Verizon Rings in 'Freedom'


Verizon Communications has beaten Bright House Networks to the punch with a quad-play bundle in Tampa, Fla.

The telephone company, which has introduced its FiOS TV video service, is now marketing the “Complete Freedom” package in the Tampa market. At a base price of $142.92, Tampa consumers can buy wireline and wireless telephone service, digital subscriber line or FiOS Internet service, where available; and either DirecTV direct-broadcast satellite service or FiOS video service, depending on what's available in the neighborhood.

This marks Verizon's second push for this kind of bundle: It also offers four services to subscribers in Texas.

For its part, Bright House Networks continues to offer a triple-play bundle, priced at $136.85 in Tampa. Parent Advance/Newhouse Communications is part of a consortium, along with Time Warner Cable, Comcast Corp. and Cox Communications Inc., that is developing a cellular-phone product that will be integrated into cable's current three-product bundle, via venture partner Sprint Nextel.

However, the cable operator hasn't yet introduced cellphone service in Tampa, said Kena Lewis, senior director of public affairs and communications for Bright House's Florida Group.

“But it's just a matter of time,” she said of the launch of cell phone services.

Pricing and packaging is not the only differentiator between competitors, she said, noting that Verizon must still deliver a positive consumer experience.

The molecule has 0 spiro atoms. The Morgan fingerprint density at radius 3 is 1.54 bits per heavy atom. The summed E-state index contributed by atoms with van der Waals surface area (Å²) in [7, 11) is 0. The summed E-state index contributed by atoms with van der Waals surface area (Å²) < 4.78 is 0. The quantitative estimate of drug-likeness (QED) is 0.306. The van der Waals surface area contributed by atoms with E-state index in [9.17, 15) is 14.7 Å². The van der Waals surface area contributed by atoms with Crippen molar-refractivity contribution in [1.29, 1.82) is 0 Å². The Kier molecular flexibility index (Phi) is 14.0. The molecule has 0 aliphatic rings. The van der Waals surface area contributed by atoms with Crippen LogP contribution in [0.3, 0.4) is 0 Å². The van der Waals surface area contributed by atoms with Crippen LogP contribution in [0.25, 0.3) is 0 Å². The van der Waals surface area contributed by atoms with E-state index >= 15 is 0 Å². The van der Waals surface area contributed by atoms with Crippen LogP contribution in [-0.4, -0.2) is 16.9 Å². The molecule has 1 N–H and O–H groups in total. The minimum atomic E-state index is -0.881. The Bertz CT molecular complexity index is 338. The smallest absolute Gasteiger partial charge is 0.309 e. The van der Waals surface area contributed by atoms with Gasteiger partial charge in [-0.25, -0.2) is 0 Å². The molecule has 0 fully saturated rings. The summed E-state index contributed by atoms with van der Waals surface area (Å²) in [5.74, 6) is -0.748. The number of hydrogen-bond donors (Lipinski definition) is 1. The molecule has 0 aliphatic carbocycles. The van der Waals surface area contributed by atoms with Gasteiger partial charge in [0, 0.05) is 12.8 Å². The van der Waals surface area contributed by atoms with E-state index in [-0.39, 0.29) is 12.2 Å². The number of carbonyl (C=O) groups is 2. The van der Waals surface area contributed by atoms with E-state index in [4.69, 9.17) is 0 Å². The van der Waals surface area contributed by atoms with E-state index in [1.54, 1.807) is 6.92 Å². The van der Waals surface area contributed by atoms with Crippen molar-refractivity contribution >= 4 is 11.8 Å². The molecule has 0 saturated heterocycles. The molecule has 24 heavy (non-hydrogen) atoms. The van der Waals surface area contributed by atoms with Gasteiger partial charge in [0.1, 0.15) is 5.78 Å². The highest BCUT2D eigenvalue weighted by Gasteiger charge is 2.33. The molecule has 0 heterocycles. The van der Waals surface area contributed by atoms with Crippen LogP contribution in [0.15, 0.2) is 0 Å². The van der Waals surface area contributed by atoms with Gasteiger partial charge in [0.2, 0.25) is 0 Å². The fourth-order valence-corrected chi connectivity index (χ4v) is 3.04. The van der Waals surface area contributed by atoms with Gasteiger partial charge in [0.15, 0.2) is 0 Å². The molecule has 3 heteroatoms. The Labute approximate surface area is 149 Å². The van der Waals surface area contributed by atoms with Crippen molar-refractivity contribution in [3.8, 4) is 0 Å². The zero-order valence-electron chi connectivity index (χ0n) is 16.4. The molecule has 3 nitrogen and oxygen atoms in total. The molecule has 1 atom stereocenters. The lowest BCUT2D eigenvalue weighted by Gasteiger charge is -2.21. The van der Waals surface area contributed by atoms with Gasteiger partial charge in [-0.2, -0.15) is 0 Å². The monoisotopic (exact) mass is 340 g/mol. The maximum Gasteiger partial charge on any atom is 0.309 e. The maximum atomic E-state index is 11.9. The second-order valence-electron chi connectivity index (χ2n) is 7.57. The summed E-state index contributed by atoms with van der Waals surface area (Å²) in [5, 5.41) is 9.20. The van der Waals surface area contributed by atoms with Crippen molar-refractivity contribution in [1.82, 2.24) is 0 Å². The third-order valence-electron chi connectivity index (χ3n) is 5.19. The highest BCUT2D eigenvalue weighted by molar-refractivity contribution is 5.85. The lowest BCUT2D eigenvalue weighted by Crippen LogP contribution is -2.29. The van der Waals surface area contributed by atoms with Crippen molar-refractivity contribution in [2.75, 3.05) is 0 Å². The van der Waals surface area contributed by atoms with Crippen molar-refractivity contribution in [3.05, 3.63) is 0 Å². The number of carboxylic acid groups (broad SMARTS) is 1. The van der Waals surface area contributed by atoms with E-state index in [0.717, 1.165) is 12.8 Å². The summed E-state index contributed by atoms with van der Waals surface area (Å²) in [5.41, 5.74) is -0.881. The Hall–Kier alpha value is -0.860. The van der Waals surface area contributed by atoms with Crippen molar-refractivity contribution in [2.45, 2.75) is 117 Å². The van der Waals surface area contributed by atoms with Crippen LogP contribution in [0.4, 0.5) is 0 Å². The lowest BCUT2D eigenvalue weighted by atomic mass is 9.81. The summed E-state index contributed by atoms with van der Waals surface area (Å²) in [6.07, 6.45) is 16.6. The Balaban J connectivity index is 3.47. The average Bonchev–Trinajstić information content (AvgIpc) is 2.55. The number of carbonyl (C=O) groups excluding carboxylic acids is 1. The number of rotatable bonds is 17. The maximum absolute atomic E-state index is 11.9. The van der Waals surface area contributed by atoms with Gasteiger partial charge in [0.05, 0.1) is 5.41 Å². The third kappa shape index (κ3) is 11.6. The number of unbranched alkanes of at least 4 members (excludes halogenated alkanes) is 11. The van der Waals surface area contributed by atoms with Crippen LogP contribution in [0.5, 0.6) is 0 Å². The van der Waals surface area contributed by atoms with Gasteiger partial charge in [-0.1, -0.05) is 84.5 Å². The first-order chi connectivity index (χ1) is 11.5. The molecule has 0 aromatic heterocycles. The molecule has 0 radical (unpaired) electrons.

A local columnist, Steve Otto of the Tampa Tribune, wrote on Oct. 10 that he had recently subscribed to Verizon's multiple products because of his hatred of the cable company. However, the video service hadn't worked correctly, with Otto spending parts of the last few weeks talking to tech support in Texas, California, Florida and to one representative who asked where Tampa is located.

The Verizon package will offer users calls between their cellular and home landline phones without airtime charges.

“We're bringing together the two premier calling services from Verizon and Verizon Wireless to create a calling plan that will appeal to busy households that communicate a lot, customers who want the best value for their communications dollar, and those who clamor for simplicity,” said Bob Ingalls, executive vice president and chief marketing officer for Verizon, in a statement.

All Complete Freedom services will be accounted for in a single bill.

Package customers will get services such as OnePoint voice mail, a service that automatically sends a text notification to the user's cellphone when a voice mail is left on his or her landline phone.

Customers who don't want a quad bundle can buy just phone services together. Prices for a two-product bundle begin at $79.94.

Subscribers choose among three landline options, which vary by feature sets (i.e. caller ID, call waiting). The landline plans include unlimited domestic any-distance calling. The cellular component varies in pricing depending on how many cell phones are activated for the address.

Verizon has also rolled out its four-product gambit in the Lone Star State, the telco's first video market. Bob Elek, Verizon's southeast media-relations manager, said Complete Freedom is available in all the Texas markets served by Verizon, which counts 1.4 million landline customers there.